Yes, when a newspaper gets the time of a bake sale wrong or the number of RBI Jim Rice had in 1977, that gets corrected in a rather covert way. But when they slander a well-known public figure, even veteran, accomplished journalists like Dan Rather get canned.
Of course, there's no need for pinning the blame on Daulerio anyway. This is your fault for reading in the first place.
"Most people read Deadspin for various reasons but I don't think any readers come here with the idea that what they'll find will be something they'd find in magazines, newspapers, or websites that they'd find elsewhere. This site has been built employing both traditional journalism practices and non-traditional ones, which has tremendous benefits but plenty of risks as well. I don't think it's that difficult to distinguish between when we're practicing journalism and, especially, when we don't."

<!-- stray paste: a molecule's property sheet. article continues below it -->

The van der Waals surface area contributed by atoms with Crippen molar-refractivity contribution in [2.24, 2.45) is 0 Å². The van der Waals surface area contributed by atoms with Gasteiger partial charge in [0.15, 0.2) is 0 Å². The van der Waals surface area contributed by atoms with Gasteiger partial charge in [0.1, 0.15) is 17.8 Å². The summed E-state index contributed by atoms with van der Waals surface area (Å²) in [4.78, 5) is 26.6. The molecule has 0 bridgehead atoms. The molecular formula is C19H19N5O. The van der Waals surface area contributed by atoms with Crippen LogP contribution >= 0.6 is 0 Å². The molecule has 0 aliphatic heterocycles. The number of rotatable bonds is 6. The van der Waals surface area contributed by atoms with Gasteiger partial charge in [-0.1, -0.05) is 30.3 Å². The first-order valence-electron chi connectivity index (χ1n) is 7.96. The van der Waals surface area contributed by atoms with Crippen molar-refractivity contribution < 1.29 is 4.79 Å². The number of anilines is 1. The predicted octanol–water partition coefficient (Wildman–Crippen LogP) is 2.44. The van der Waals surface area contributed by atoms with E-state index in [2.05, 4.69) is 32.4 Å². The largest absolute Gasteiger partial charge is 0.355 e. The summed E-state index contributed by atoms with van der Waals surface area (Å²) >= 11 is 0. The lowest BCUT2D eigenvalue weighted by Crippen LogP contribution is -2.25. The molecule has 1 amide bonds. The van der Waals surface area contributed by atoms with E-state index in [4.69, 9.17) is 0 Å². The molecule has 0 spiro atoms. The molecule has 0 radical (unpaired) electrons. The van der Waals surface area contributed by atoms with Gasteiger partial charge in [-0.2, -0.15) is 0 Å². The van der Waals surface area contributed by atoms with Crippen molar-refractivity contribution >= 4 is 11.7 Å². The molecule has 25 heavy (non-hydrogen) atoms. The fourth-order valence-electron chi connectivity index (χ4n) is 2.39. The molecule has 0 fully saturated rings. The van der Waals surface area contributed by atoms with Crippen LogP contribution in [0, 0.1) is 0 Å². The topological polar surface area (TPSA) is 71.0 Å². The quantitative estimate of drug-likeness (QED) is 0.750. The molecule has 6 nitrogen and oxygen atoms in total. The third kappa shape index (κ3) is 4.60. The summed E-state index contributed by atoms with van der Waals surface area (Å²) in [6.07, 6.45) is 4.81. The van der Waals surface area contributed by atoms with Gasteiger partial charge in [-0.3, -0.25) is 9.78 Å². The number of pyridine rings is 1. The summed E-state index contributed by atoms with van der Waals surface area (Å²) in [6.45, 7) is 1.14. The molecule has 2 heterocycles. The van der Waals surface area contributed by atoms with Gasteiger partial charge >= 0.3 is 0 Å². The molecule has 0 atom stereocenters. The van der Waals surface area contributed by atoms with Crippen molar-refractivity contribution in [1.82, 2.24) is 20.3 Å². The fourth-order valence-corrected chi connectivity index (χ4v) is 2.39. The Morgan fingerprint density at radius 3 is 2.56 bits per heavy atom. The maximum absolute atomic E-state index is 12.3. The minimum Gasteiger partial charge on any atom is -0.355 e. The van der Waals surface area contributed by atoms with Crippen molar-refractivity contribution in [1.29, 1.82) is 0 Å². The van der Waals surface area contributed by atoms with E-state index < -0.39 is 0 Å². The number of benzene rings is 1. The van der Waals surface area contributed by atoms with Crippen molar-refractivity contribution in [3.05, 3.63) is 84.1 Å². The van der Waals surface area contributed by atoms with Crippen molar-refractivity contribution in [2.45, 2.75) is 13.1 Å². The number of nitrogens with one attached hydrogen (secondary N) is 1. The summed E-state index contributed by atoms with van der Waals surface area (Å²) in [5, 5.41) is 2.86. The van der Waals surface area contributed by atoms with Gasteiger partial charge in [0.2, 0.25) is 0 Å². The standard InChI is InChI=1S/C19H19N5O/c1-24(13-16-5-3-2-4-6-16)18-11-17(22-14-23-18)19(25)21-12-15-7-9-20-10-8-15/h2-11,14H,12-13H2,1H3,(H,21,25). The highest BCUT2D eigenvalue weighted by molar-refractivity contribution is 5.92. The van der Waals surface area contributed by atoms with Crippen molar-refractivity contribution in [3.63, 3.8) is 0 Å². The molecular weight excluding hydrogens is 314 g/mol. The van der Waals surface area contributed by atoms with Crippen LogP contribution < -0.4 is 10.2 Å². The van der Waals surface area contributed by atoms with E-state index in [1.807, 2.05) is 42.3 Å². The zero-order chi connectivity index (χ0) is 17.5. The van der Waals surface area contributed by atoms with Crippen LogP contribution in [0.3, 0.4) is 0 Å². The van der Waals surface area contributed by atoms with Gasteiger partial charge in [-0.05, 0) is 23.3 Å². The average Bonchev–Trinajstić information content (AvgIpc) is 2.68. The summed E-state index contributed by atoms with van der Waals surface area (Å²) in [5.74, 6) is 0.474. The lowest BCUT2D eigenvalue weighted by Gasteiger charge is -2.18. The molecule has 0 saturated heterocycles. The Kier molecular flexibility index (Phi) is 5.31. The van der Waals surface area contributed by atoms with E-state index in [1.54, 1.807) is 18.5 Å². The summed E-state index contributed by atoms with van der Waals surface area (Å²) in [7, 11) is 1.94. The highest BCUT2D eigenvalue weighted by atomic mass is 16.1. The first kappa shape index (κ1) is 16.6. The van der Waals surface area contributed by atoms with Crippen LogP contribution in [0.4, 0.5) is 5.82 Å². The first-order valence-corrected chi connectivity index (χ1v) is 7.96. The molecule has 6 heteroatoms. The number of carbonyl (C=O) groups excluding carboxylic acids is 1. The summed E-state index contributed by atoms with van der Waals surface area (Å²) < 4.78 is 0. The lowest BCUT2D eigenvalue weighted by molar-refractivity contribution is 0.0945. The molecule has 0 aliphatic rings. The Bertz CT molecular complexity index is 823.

You see... you asked for this by reading their crap in the first place. By clicking on Deadspin's Web site, you unwittingly endorsed Deadspin's policy of printing whatever crap they feel like without worrying whether it's true or not. You told Daulerio it was acceptable to no longer abide by any sentiment of journalistic ethics or, to varying degrees, media law regarding slander and libel.
He says this is your fault because that's what you expect when you visit a site like Deadspin. So I say, stop going there.
Deadspin -- you're dead to me.